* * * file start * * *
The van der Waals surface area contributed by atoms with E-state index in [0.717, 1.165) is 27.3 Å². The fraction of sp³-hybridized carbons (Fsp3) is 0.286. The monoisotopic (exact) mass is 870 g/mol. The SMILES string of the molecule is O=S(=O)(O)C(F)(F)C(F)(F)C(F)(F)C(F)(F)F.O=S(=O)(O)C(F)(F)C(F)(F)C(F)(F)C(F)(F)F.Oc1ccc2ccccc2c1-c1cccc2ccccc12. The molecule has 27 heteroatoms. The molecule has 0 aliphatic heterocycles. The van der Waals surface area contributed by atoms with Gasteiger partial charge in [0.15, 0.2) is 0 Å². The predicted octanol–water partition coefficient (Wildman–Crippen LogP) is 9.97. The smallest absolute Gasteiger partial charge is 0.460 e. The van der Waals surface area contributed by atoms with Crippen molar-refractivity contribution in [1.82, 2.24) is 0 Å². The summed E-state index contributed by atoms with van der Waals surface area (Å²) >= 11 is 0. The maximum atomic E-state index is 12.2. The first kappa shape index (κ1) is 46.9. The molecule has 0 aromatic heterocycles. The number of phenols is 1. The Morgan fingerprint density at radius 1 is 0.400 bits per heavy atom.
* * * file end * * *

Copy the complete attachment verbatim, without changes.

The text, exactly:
The van der Waals surface area contributed by atoms with E-state index in [0.717, 1.165) is 27.3 Å². The fraction of sp³-hybridized carbons (Fsp3) is 0.286. The monoisotopic (exact) mass is 870 g/mol. The SMILES string of the molecule is O=S(=O)(O)C(F)(F)C(F)(F)C(F)(F)C(F)(F)F.O=S(=O)(O)C(F)(F)C(F)(F)C(F)(F)C(F)(F)F.Oc1ccc2ccccc2c1-c1cccc2ccccc12. The molecule has 27 heteroatoms. The molecule has 0 aliphatic heterocycles. The van der Waals surface area contributed by atoms with Gasteiger partial charge in [0.15, 0.2) is 0 Å². The predicted octanol–water partition coefficient (Wildman–Crippen LogP) is 9.97. The smallest absolute Gasteiger partial charge is 0.460 e. The van der Waals surface area contributed by atoms with Crippen molar-refractivity contribution in [1.82, 2.24) is 0 Å². The summed E-state index contributed by atoms with van der Waals surface area (Å²) >= 11 is 0. The maximum atomic E-state index is 12.2. The first kappa shape index (κ1) is 46.9. The molecule has 0 aromatic heterocycles. The number of phenols is 1. The Morgan fingerprint density at radius 1 is 0.400 bits per heavy atom.